As an idealist, you may or may not have a schedule but it’s far from your priority. 

If something comes up last-minute like an amazing art show or an old friend stopping into town, you’re going to put some other things on hold. 

That’s just how you role, and your deeper personal connections mean more to you than coming through on every outer obligation you have. 

4) You have no issue compromising in an argument if it avoids trouble (realist) vs. you won’t back down on what you believe in (idealist) 

As a realist, being proven right in an argument or sticking to your principles is not your priority. 

You’re OK letting go of a point or a value you have temporarily in order to avoid drama or win over a potential client, mate or friend. 

As an idealist it doesn’t work that way:

You can’t and won’t be silent about your ideals and values even if you know that a discussion or argument is working against your favor. 

You just won’t back down, because your ideals are everything to you. 

5) You care more about market success and functionality in business (realist) vs. you care deeply about your business’ overall stance and mission (idealist) 

Are you a realist or idealist 02 Are you a realist or idealist? 9 ways to tell which one you really are

In the business world, realists and idealists also differ quite a bit. 

The realist tends to be focused on the bottom line, whereas the idealist cares more about what the mission or the moral stance of a product or service is. 

The realist asks what and how can we sell this product or service?

The idealist asks what does this product or service mean in terms of values and society? 

As Naomi Geffen writes

“The idealist wants a deep brand purpose.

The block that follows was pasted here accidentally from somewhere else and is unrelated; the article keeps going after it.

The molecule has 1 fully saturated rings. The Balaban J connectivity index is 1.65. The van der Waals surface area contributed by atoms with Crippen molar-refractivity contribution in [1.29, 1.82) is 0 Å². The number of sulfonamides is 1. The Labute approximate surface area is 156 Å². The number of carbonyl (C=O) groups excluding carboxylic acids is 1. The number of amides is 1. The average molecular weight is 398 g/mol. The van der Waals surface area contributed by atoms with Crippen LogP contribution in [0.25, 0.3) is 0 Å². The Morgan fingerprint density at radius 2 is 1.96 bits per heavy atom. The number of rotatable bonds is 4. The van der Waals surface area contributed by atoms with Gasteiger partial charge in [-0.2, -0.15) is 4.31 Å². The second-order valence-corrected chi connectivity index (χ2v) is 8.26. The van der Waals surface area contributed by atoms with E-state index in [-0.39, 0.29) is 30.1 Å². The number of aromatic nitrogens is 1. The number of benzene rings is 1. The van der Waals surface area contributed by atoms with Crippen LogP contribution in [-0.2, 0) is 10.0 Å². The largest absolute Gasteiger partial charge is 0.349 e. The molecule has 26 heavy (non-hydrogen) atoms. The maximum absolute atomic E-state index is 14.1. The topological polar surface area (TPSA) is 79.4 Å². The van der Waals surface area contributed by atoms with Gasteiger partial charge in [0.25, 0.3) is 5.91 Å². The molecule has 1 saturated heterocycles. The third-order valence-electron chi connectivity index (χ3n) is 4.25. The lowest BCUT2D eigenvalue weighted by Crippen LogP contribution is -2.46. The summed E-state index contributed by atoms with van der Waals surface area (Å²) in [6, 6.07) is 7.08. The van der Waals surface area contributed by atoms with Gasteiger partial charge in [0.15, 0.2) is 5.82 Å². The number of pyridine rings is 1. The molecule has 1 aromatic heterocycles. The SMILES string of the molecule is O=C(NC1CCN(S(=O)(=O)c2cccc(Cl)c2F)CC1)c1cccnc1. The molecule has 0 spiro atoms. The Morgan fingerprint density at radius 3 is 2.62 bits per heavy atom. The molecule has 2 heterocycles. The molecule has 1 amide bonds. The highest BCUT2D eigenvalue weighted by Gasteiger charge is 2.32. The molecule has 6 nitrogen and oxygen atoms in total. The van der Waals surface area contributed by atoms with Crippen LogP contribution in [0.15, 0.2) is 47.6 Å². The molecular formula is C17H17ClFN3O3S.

They want shoppers to buy the brand for what it stands for…

The realist knows that a purpose is good. 

But a great product is better.”

6) You believe in an emotion-free analysis of crime and potentially harsher punishments and penal codes (realist) vs. you believe in restorative justice and prison reform (idealist)

The realist sees crime more as facts and figures. 

This group has this crime rate and that group has this crime rate. These rules need to be toughened and those are leading to too much confusion and waste of police resources. 

And so on. 

The idealist tends to believe in restorative justice and hope for a world where there are no prisons. 

If that’s you, then you tend to see people’s humanity first and their crime second. 

7) You see the world as a flawed and ultimately inherently unfair situation (realist) vs. you see world peace and utopia as more or less possible (idealist) 

In terms of politics and the world situation, the realist sees the world as a clash of competing interests. 

There’s only so much to go around and people are corrupt. War is going to happen and inequality is a part of nature and of life.